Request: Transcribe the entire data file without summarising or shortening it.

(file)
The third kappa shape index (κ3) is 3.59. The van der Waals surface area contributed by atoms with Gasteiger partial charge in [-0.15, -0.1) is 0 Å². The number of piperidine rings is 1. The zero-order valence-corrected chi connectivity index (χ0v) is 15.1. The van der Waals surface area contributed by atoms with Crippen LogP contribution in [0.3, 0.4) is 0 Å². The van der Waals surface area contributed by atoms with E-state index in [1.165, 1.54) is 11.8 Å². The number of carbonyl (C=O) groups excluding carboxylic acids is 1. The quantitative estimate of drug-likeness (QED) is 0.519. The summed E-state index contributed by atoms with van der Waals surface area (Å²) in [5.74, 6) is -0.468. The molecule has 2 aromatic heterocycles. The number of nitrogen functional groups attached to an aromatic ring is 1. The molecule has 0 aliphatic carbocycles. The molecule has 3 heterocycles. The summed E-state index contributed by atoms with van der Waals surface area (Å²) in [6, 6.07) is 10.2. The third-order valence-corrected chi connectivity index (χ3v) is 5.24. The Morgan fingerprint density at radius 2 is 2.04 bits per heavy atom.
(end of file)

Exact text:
The third kappa shape index (κ3) is 3.59. The van der Waals surface area contributed by atoms with Gasteiger partial charge in [-0.15, -0.1) is 0 Å². The number of piperidine rings is 1. The zero-order valence-corrected chi connectivity index (χ0v) is 15.1. The van der Waals surface area contributed by atoms with Crippen LogP contribution in [0.3, 0.4) is 0 Å². The van der Waals surface area contributed by atoms with E-state index in [1.165, 1.54) is 11.8 Å². The number of carbonyl (C=O) groups excluding carboxylic acids is 1. The quantitative estimate of drug-likeness (QED) is 0.519. The summed E-state index contributed by atoms with van der Waals surface area (Å²) in [5.74, 6) is -0.468. The molecule has 2 aromatic heterocycles. The number of nitrogen functional groups attached to an aromatic ring is 1. The molecule has 0 aliphatic carbocycles. The molecule has 3 heterocycles. The summed E-state index contributed by atoms with van der Waals surface area (Å²) in [6, 6.07) is 10.2. The third-order valence-corrected chi connectivity index (χ3v) is 5.24. The Morgan fingerprint density at radius 2 is 2.04 bits per heavy atom.